Most of our negative self-chatter is focused on things that have happened in the past, or may happen in the future. The real gift of being alive is learning to be present to what is happening right now. Instead, we run from it by returning to the cluttered attic of our minds, where we sift endlessly through the ifs, shoulds and what could have beens. How often are you aware of the sky, of birds singing, or even of your breath moving in and out of your body?

One of the ways we declutter our thoughts is by returning to the present moment. The practice of meditation can make it easier for us to cultivate mental and emotional spaciousness. Meditation doesn’t need to be formal or take a long time. A few minutes will do until you become more comfortable with the process.

Any time you’re feeling stressed or overwhelmed throughout the day, simply stop what you are doing, close your eyes and focus on your breath. Is it fast, tight and shallow? Take a deep breath in slowly, and slowly release. Repeat. Focus on how the air feels opening up your ribcage, how your shoulders are starting to drop. Continue breathing in and out slowly. Then, begin paying attention to how the air feels around your body, or the sounds you hear. If your mind starts wandering back to your laundry list, gently focus again on your breath, your body and what you hear around you. Continue for another minute or two and then slowly open your eyes.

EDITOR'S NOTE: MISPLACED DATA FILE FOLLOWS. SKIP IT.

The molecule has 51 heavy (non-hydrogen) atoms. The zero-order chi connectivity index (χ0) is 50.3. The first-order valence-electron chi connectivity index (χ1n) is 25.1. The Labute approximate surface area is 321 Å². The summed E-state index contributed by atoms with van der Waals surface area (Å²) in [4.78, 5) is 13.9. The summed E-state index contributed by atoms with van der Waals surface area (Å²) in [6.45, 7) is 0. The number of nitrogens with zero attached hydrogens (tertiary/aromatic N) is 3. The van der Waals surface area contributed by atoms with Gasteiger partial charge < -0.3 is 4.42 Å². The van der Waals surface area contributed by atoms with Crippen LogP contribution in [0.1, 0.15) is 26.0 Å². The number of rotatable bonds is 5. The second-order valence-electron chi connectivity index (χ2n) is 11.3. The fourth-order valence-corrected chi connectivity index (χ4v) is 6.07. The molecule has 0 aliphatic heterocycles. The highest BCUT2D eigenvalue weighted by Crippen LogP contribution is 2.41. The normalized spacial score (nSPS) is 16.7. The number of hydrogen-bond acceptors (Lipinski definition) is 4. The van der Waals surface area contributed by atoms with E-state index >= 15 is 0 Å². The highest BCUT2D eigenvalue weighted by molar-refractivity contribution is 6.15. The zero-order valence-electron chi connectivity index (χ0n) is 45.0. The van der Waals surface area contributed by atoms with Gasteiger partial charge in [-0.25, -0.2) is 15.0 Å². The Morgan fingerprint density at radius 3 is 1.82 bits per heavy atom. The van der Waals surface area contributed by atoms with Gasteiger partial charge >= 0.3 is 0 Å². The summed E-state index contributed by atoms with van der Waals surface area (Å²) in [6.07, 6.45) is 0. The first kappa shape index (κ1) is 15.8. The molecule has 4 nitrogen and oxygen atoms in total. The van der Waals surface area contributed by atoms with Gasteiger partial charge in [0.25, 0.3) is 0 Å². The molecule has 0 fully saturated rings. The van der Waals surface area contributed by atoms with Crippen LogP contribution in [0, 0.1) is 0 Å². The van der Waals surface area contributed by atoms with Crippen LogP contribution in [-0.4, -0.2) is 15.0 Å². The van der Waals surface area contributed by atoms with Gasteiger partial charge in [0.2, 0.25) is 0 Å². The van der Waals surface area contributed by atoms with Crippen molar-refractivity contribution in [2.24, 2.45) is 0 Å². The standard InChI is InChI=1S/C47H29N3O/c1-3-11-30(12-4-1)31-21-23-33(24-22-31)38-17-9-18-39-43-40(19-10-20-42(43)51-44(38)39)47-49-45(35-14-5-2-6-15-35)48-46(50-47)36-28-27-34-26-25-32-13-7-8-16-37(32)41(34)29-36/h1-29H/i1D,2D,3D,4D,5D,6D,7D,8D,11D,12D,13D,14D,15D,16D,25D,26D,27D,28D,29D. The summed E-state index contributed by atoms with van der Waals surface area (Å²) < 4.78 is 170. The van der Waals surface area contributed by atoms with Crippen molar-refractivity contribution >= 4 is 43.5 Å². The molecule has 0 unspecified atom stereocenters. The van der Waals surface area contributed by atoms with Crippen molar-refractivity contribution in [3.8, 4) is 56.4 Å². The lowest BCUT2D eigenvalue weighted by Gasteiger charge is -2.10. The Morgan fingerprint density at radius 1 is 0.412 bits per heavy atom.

Work daily with these three practices, as they are truly feng shui for the soul. Over time, your mind start unloading its mental clutter in order to seek out and savor the moments and experiences that fill you with more joy, light and spaciousness. You will find yourself gravitating toward habits, relationships and opportunities that nourish and serve you, rather than weigh you down or drain you.

Your mind is the temple for your soul – how will you start cultivating this sacred space today?